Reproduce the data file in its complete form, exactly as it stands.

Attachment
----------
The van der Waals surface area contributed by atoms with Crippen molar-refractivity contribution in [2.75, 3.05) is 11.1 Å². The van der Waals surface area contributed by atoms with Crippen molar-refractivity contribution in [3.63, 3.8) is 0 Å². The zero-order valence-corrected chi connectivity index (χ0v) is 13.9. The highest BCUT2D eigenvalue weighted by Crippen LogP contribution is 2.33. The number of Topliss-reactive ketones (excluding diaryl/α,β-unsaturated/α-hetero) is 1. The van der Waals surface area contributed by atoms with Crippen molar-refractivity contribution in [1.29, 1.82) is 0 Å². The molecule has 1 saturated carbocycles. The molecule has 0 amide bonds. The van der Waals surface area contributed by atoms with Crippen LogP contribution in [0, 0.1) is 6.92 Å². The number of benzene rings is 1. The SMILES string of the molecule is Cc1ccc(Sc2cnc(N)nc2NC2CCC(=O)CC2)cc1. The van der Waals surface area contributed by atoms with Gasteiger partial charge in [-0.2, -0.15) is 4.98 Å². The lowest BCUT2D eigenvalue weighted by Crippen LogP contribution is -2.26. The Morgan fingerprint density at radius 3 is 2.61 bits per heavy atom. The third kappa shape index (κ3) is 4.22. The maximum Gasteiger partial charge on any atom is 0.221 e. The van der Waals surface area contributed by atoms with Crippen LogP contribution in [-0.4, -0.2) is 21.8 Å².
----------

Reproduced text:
The van der Waals surface area contributed by atoms with Crippen molar-refractivity contribution in [2.75, 3.05) is 11.1 Å². The van der Waals surface area contributed by atoms with Crippen molar-refractivity contribution in [3.63, 3.8) is 0 Å². The zero-order valence-corrected chi connectivity index (χ0v) is 13.9. The highest BCUT2D eigenvalue weighted by Crippen LogP contribution is 2.33. The number of Topliss-reactive ketones (excluding diaryl/α,β-unsaturated/α-hetero) is 1. The van der Waals surface area contributed by atoms with Crippen molar-refractivity contribution in [1.29, 1.82) is 0 Å². The molecule has 1 saturated carbocycles. The molecule has 0 amide bonds. The van der Waals surface area contributed by atoms with Crippen LogP contribution in [0, 0.1) is 6.92 Å². The number of benzene rings is 1. The SMILES string of the molecule is Cc1ccc(Sc2cnc(N)nc2NC2CCC(=O)CC2)cc1. The van der Waals surface area contributed by atoms with Gasteiger partial charge in [-0.2, -0.15) is 4.98 Å². The lowest BCUT2D eigenvalue weighted by Crippen LogP contribution is -2.26. The Morgan fingerprint density at radius 3 is 2.61 bits per heavy atom. The third kappa shape index (κ3) is 4.22. The maximum Gasteiger partial charge on any atom is 0.221 e. The van der Waals surface area contributed by atoms with Crippen LogP contribution in [-0.4, -0.2) is 21.8 Å².